National Geographic : 1957 Nov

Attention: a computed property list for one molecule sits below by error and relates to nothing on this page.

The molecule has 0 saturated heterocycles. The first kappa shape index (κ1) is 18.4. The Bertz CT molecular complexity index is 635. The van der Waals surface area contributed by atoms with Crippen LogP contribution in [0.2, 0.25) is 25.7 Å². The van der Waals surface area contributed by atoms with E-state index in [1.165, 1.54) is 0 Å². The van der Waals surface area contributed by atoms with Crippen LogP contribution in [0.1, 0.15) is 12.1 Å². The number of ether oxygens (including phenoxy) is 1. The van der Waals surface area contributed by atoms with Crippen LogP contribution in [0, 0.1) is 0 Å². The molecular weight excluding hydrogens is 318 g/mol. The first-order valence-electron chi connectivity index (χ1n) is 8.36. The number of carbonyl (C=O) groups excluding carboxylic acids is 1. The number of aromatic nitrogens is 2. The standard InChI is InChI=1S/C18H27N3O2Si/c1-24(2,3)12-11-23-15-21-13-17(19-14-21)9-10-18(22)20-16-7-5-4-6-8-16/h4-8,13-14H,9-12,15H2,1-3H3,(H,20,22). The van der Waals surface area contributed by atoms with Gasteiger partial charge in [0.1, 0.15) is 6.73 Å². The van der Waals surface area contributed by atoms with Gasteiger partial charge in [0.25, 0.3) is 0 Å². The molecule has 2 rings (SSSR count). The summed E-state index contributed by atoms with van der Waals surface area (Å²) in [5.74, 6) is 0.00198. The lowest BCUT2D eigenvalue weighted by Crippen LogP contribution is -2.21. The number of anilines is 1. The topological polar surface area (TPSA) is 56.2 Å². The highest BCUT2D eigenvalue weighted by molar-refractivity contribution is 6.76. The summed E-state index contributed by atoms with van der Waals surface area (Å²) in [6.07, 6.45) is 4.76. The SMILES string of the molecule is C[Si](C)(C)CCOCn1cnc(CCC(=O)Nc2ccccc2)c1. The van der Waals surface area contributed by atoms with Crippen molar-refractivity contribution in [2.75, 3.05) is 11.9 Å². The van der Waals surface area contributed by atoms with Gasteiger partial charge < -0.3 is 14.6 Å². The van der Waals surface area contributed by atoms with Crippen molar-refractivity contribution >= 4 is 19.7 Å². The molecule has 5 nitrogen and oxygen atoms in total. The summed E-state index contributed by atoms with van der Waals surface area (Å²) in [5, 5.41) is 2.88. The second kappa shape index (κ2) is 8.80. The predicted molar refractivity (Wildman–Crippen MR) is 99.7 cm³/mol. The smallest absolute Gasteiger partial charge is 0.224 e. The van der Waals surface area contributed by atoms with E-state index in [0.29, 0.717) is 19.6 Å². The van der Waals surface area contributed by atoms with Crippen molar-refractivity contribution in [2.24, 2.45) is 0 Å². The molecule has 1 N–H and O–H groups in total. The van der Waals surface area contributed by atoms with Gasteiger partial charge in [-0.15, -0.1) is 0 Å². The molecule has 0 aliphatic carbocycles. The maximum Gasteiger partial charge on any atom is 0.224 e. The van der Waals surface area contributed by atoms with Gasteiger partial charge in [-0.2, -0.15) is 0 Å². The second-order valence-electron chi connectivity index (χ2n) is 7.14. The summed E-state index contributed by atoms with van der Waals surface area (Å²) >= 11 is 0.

+ Weekend Campers Repair Their "Jack-rabbit" Home In the midst of brush and Joshua trees, Lloyd and Mary Zondler hung out a house num ber (left). "It was a mistake," they acknowledged, "because the tax assessor saw it and left a notice arbitrarily rating the cabin's contents at $50." Each Friday afternoon the Zondlers load a half-ton truck with water, firewood, and pro visions and drive the 65 miles from Burbank to Pearblossom. On Sunday, rather than set the desert afire, they bundle up all their trash for burning at home. The author saw Mrs. Zondler, in what seemed a curious ma neuver, pick up a pair of binoc ulars and survey the desert. "Bird watching?" he asked. "No, people watching," she laughed. "We have a protec tive association, and neighbors keep tab on one another's cabins while they're gone." Homesteaders' Arrows + Point to "Five Acres of Dreams" Jack-rabbit pioneers from big cities find refuge from fumes and confusion among the sage brush and Joshua trees off the Yucca Valley-Victorville road. "Do-it-yourself" builders create everything from one-room shacks to four-room cottages. "Our Haven from Slavin' " be speaks their philosophy. + Young Settler Gets an Outdoor Bath Pamela, the German shepherd, chases chipmunks and guards Morna Ruth Kimberlin from rattlesnakes. Until Morna's father, Robert, drilled a well, he hauled water nine miles in the trailer tank (background), and Anne, the mother, made bath water do double duty by irri gating peach trees. They live near Pearblossom. "As far back as we can re member," Mr. Kimberlin said, "my wife and I always wanted a home of our own. But how could we afford one without going head over heels in debt? This cabin was the answer: materials cost $300; the labor was our own." ( National Geographic Society volumes about the land hunger of city dwellers (opposite). Amid the brush and Joshua trees, we found transplanted cityfolk reverting to rural ways and helping one another build cabins. Some of these dwellings sat carelessly in dry washes, where the first flash flood was sure to carry them away. Flimsy outhouses lay on their backs, knocked down by high winds like victims of a Halloween prank. When Wahoo Sam Crawford, an old-time outfielder for the Detroit Tigers, was elected to baseball's Hall of Fame this year, reporters vainly sought him in his accustomed haunts in Los Angeles. He had gone to Pearblossom for the weekend. We met no athletes in Pearblossom, but as we drove away our jeep flushed a convention of long-eared high jumpers, the Mojave's true jack-rabbit homesteaders. Desert Pool Offers Trout Fishing Touring Apple Valley, 100 miles northeast of Los Angeles, we found the real estate boom in full blast. One mild Sunday in March we saw half a hundred salesmen in cowboy togs standing in wait for visiting prospects. The discovery of an underground reservoir fed by snow capped mountains has given Apple Valley an almost unlimited water supply and encouraged developers to subdivide the desert. To see the valley's flowing water, I went to the Stoddard Jess trout and turkey ranch, where pumps dip into the sunken Mojave River, 150 feet below the surface. This water flows out of the ground at 570 F., an ideal temperature for trout. Last year Mr. Jess raised two million rainbows. These he marketed or offered alive in an angling pool on the ranch; the largest measured 36 inches.